Long queues after a tiring day on the road is an unwelcome sight for any traveler, but a new electronic-locking solution, which communicates with cell phones, allows hotel guests to breeze past the front desk.
Signature RFID by VingCard communicates with NFC-compatible cell phones to check in, check out, and open guests’ doors, effectively eliminating some of the top complaints facing hotels.
NFC (Near Field Communication) is a short-range wireless technology just waiting for mobile network operators and cell phone manufacturers to catch up with it. It is being implemented in a new generation of cell phones, which will soon be commercially available. Guests who prefer to use their NFC phones will no longer need a card or a key to enter their hotel rooms. The user just waves his phone to the lock and the door opens.
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The keys to access the hotel rooms are delivered over the air using NXP Semiconductors’* “mifare4mobile” platform. With this platform, hotels that are using VingCard RFID electronic locks today won’t have to change their equipment later on, says President of ASSA ABLOY Hospitality EMEA and Latin America, Pascal Metivier, because the “mifare4mobile” platform is backward compatible with the existing contactless infrastructure.
“All access holders can become NFC users and provide access and dispatch in a secure way, to anyone, anywhere, and at any time in the world. With this application, you don’t need to be face-to-face to give someone access to a hotel room, a home, an office or a hospital,” he says.
This is just the beginning of the benefits for both guests and hotel owners, says Dominique Brûlé, Director of Marketing for Services Solutions at NXP Semiconductors. “In addition to the savings gained by not issuing cards, NFC will also enable additional services for hotels like phone-based loyalty programs and SMS-based marketing offers.”
NFC cell phones have other potential advantages for the hospitality industry: with their graphical interface, guests can find their way to hotels by navigating via downloaded maps and GPS. Voice interface can also help with directions, which is especially useful for the seeing-impaired.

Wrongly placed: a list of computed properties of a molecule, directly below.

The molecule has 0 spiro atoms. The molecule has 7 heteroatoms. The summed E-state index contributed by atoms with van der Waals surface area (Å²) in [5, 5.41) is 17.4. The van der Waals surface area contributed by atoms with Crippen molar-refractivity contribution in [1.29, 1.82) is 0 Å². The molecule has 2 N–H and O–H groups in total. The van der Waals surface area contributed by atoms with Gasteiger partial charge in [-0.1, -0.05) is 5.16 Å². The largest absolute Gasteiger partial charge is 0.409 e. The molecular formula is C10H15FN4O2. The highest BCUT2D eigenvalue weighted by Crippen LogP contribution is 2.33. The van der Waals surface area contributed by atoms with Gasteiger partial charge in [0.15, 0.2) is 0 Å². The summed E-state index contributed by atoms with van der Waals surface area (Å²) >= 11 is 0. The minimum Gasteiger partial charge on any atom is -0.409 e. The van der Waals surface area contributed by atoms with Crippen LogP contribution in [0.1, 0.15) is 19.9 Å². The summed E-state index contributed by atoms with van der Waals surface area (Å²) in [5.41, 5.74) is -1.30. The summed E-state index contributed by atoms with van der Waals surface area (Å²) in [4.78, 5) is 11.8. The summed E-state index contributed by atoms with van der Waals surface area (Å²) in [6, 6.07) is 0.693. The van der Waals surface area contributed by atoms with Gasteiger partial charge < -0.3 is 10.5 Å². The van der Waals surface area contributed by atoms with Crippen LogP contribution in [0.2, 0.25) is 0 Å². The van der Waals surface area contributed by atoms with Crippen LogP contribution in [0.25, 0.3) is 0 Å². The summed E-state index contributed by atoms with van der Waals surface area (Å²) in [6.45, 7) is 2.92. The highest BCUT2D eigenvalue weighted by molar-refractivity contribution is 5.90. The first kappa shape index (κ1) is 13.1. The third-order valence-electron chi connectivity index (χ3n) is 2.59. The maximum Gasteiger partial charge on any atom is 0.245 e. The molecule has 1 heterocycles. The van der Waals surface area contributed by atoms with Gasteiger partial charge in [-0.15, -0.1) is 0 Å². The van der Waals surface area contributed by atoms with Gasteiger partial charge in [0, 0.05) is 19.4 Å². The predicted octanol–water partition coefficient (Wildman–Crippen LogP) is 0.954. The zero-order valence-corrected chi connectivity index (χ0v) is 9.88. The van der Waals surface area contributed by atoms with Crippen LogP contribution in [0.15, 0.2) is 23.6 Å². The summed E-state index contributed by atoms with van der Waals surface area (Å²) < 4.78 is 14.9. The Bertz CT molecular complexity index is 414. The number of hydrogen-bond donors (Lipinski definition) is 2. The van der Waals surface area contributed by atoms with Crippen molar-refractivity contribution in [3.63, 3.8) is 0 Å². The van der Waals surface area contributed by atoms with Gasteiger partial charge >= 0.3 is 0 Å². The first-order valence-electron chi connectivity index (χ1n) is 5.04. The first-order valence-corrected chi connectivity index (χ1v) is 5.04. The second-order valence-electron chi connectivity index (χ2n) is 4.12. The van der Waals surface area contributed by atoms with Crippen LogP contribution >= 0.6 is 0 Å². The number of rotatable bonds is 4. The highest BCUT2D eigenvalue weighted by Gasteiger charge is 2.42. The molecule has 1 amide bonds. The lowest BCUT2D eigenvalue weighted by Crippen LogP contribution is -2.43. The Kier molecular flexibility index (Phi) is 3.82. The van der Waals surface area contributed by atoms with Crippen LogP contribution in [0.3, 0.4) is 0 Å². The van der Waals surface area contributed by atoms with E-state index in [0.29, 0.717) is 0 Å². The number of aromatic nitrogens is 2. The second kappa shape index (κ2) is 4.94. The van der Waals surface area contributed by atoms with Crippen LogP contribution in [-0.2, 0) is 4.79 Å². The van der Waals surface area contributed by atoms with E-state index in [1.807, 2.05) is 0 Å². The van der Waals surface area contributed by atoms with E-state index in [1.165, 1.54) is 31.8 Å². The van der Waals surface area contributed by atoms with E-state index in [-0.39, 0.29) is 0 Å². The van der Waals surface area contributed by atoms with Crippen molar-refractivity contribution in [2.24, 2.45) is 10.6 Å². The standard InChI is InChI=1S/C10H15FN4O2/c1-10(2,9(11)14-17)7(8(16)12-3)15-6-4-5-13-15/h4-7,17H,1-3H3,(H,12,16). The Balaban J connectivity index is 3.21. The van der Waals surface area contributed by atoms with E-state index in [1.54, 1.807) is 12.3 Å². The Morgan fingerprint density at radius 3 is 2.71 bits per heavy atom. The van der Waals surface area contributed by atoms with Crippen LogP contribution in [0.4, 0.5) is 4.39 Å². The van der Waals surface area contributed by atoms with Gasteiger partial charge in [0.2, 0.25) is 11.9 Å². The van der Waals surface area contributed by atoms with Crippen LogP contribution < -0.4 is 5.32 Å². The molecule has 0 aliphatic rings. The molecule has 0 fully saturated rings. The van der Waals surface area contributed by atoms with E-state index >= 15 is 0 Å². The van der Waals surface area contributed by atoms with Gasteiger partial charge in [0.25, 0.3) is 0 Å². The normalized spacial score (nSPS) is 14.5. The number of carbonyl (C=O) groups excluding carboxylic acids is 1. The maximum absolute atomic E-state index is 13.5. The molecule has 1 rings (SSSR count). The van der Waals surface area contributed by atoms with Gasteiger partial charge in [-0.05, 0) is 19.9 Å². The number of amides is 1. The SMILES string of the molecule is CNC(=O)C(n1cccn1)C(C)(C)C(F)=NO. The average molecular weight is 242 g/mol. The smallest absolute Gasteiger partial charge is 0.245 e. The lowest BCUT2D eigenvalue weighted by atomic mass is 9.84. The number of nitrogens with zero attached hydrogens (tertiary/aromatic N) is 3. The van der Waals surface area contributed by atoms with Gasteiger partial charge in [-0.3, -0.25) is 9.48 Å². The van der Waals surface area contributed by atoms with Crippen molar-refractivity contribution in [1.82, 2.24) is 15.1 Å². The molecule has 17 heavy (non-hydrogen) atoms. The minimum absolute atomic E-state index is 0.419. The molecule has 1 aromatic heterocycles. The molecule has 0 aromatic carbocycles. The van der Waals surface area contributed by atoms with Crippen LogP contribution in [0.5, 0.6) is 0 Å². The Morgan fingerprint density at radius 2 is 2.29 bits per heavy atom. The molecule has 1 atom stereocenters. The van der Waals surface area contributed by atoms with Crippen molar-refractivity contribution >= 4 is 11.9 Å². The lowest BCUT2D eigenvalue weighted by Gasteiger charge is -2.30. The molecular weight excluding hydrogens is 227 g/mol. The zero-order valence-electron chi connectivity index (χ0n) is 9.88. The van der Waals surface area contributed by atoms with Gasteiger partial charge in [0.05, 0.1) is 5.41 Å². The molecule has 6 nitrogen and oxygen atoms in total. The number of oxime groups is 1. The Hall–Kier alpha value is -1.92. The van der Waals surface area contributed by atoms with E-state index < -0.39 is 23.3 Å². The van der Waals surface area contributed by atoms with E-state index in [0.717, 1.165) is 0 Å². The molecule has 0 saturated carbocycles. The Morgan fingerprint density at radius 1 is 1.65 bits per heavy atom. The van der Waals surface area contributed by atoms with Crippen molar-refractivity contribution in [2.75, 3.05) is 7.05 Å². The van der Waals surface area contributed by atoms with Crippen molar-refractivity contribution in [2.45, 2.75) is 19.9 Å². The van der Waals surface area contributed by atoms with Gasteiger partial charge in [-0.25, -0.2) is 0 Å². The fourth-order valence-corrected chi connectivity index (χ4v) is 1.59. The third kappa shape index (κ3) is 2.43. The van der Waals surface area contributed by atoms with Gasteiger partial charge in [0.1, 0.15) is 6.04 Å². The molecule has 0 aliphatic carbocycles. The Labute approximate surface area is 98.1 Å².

But with so much packed into your mobile phone and NFC enabling users to pay, open doors and – oh yes, even make telephone calls – what happens if you lose your phone?
“It’s better than losing your purse or wallet,” Metivier assures. “If you lose your keys and credit cards, you have to change your locks and call a bunch of different companies to block your credit cards. With the NFC-enabled cell phone, you just call the cell phone operator and everything is blocked in one call.”
Cell phone operators can also re-create stolen or lost SIM cards for users.
The electronic locking solution is packed with security features to protect against fraud. For example, if a text message with the key code is sent to the wrong phone by mistake, or forwarded to another phone, it will not work.
Security measures aside, what happens if the battery on your phone dies? “NFC operates even when the phone battery is empty in what is called ‘smartcard emulation mode’, so you can continue to gain access to the hotel room when the rest of the phone has stopped working,” Metivier explains. “Once you have received access rights by SMS, you can get in.” No need to fret over being locked out.
*Inside Technologies also provides chips for this application.
Read more about NFC and the exciting benefits for security directors in the next issue of The Future Lab.
* indicates mandatory field